Although you know better, you muddle along each day, taking life for granted. It’s how everyone survives. And then the unexpected happens…
Anna Quindlen is an expert at drawing you in, making you feel comfortable, part of the family. In Every Last One, you become immersed in the trivia of the Latham family, but, rather than being bored, you become part of their lives. Expectations are low because you know what is happening; it’s all very Ozzie and Harriet – middle class parents trying to survive their teen-age children.
Mary Beth Latham is the novel’s star. She gave up dreams of writing when she married young. Her daughter Ruby, who is now a talented and aspiring writer, is the high school literary magazine editor. Glen plays the stalwart husband – someone you’d see in a television series of the fifties. Twin sons complete the portrait – Alex, the young jock, and Max, the brooding drummer. Other characters come in and out of the scenes – friends and relatives who are only there to move the action.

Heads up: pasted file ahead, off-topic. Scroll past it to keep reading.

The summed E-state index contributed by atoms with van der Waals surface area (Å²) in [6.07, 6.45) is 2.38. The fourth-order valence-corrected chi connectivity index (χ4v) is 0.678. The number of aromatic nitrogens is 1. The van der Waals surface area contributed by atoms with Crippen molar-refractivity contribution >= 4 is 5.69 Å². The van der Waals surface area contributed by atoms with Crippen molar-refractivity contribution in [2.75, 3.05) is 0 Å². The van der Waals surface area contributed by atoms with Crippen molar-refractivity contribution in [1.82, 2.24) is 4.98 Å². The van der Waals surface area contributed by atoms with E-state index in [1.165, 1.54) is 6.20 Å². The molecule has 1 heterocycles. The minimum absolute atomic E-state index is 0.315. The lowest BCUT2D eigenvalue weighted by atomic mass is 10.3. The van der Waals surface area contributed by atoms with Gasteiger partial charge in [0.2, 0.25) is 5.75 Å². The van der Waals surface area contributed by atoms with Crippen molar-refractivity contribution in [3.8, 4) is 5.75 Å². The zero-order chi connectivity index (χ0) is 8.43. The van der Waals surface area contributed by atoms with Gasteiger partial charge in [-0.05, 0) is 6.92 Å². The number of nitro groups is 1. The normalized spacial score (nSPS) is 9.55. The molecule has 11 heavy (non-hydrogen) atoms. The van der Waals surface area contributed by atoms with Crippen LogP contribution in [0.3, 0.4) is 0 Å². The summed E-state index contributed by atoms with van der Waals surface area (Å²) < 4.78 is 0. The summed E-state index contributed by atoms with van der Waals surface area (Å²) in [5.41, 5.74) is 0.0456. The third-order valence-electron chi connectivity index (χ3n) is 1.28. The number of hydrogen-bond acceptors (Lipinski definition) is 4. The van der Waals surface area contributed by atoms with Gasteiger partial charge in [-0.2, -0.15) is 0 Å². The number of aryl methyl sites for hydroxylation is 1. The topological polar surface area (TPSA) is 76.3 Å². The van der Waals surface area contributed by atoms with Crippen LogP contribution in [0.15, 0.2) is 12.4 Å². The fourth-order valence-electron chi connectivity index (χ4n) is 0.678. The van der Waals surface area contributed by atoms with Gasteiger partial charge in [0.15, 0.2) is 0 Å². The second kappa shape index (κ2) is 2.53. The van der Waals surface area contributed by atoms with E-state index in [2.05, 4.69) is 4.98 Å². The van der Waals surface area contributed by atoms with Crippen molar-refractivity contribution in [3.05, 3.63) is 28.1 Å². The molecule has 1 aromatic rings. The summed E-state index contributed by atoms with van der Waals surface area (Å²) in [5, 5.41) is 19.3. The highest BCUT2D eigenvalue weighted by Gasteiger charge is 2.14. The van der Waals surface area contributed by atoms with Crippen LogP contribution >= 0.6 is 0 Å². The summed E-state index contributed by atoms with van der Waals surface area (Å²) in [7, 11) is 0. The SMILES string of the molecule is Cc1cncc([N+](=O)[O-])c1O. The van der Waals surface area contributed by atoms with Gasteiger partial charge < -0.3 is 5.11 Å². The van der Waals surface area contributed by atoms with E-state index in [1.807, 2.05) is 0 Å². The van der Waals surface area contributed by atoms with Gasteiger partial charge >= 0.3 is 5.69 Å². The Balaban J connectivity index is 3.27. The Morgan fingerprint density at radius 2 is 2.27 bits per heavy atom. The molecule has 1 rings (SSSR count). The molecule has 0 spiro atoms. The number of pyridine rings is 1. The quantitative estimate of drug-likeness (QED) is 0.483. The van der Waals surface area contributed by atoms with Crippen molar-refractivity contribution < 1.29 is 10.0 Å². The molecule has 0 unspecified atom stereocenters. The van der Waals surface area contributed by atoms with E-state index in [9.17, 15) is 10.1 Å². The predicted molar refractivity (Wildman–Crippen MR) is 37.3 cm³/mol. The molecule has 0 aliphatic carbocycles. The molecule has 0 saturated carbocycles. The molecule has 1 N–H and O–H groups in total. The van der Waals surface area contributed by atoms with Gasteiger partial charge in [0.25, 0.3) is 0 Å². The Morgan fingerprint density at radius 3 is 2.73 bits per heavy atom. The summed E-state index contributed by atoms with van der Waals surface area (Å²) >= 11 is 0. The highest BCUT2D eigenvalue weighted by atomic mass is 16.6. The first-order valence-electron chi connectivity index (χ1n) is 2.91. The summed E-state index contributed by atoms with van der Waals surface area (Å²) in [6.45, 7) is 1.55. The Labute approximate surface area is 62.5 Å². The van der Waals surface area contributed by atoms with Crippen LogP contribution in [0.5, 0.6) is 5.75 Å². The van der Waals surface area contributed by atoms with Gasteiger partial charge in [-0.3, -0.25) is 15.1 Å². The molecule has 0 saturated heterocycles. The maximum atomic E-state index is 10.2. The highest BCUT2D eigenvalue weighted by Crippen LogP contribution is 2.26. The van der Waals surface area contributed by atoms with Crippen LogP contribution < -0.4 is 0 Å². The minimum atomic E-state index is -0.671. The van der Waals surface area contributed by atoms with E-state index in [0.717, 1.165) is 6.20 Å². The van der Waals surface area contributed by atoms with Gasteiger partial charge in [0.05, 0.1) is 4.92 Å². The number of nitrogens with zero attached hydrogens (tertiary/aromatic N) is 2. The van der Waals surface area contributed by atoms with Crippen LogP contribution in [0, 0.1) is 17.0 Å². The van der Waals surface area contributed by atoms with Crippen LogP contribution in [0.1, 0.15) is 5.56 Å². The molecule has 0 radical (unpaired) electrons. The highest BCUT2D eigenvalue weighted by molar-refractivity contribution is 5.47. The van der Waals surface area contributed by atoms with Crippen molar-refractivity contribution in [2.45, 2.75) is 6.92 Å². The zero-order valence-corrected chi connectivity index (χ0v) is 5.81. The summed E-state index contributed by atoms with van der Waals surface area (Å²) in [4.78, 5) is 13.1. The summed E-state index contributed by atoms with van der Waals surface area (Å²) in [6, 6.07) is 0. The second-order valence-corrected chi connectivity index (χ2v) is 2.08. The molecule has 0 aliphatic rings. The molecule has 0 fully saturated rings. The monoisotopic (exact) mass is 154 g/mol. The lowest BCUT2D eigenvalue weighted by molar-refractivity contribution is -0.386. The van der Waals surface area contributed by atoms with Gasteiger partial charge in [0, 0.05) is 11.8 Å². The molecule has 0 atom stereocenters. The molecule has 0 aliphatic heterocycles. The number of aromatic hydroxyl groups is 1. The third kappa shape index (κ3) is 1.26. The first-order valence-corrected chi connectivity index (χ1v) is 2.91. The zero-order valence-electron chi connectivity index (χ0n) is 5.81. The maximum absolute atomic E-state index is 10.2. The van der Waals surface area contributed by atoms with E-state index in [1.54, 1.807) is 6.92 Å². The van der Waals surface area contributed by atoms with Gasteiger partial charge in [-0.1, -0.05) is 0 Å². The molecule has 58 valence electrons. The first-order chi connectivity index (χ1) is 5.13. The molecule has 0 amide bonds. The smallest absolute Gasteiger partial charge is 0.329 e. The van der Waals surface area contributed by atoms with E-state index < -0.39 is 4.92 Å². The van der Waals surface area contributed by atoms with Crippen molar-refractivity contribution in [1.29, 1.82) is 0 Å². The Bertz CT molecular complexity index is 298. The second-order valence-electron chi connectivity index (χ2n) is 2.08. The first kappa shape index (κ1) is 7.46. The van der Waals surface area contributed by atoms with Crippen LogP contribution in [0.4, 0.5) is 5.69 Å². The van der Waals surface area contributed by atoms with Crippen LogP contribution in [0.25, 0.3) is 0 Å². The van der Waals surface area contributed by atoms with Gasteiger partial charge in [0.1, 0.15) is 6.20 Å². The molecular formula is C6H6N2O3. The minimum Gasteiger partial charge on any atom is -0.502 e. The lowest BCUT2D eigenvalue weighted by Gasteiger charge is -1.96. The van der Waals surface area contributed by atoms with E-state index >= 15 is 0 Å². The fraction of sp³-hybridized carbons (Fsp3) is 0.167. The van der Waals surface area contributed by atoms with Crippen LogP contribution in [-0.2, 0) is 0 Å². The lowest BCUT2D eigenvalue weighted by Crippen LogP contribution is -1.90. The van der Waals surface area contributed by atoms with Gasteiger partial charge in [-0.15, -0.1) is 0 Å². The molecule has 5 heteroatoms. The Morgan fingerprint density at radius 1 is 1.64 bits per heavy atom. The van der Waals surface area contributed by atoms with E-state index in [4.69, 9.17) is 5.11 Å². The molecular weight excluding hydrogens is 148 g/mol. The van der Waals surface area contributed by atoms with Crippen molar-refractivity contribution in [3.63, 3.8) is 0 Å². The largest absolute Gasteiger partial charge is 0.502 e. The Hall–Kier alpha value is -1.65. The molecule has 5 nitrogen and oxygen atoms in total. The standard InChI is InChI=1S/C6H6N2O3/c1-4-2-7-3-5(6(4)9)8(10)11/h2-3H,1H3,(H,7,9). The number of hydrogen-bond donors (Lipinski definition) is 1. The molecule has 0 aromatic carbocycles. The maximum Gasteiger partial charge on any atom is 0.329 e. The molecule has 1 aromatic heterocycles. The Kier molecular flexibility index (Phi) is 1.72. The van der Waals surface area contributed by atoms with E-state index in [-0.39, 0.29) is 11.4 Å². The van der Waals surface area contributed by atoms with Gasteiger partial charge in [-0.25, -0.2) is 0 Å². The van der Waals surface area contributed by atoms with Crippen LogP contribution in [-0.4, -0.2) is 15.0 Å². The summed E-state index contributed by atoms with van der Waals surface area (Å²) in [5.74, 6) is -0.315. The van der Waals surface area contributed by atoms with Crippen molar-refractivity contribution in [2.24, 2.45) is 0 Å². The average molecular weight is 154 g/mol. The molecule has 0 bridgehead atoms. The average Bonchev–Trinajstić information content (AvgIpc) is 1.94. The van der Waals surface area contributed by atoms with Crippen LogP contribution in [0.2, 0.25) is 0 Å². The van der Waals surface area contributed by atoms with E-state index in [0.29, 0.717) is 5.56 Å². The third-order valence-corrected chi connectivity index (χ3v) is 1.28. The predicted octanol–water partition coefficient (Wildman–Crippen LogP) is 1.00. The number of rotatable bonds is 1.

For one hundred fifty pages, you are lulled into complacency. You expect something will happen, and when it does, everything changes. Shock and then a numbing effect – like sleepwalking toward an ending that couldn’t get worse, you hope. Suddenly, you are reading a different book; get out the box of tissues.
The book is all about coping, surviving, and living on. And the message is an old one that is usually ignored: appreciate what you have while you have it. Through Mary Beth Latham, Quindlen offers the chance to think about how impossible it is to see beneath the tip of the iceberg of human emotions – “…The point is that I don’t know anything, but that doesn’t mean there’s nothing to know…ninety percent is under the surface…”
Quindlen’s hallmark is not so much the plot line or the characters, but the philosophical gems included between the lines. So many notes that ring true –
“…We sit with people, and we tell them things, and we make up their lives in our heads, and we really know nothing about them…”
This is the author who wrote A Short Guide to A Happy Life, second only to Dr. Seuss’s The Places You Will Go, as a graduation gift for words of wisdom.
So, read Every Last One, not for the story, but for the insights and maybe a catharsis of your own.